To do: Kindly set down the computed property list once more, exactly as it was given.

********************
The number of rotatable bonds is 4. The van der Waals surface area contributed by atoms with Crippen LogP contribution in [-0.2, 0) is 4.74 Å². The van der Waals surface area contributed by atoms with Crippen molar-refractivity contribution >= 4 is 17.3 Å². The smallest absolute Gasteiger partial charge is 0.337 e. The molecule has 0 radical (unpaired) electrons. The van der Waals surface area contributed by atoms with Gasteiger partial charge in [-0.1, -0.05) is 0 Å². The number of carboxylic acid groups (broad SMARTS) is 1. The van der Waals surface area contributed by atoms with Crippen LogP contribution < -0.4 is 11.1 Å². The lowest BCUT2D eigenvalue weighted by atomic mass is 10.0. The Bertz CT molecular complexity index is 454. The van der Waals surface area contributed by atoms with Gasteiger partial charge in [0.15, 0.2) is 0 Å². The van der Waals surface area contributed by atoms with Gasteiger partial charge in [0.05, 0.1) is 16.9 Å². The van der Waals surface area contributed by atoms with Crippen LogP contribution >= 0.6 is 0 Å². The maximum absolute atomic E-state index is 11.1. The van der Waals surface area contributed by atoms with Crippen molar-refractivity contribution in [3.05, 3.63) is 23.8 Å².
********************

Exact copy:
The number of rotatable bonds is 4. The van der Waals surface area contributed by atoms with Crippen LogP contribution in [-0.2, 0) is 4.74 Å². The van der Waals surface area contributed by atoms with Crippen molar-refractivity contribution >= 4 is 17.3 Å². The smallest absolute Gasteiger partial charge is 0.337 e. The molecule has 0 radical (unpaired) electrons. The van der Waals surface area contributed by atoms with Gasteiger partial charge in [-0.1, -0.05) is 0 Å². The number of carboxylic acid groups (broad SMARTS) is 1. The van der Waals surface area contributed by atoms with Crippen LogP contribution < -0.4 is 11.1 Å². The lowest BCUT2D eigenvalue weighted by atomic mass is 10.0. The Bertz CT molecular complexity index is 454. The van der Waals surface area contributed by atoms with Gasteiger partial charge in [0.15, 0.2) is 0 Å². The van der Waals surface area contributed by atoms with Gasteiger partial charge in [0.05, 0.1) is 16.9 Å². The van der Waals surface area contributed by atoms with Crippen LogP contribution >= 0.6 is 0 Å². The maximum absolute atomic E-state index is 11.1. The van der Waals surface area contributed by atoms with Crippen molar-refractivity contribution in [3.05, 3.63) is 23.8 Å².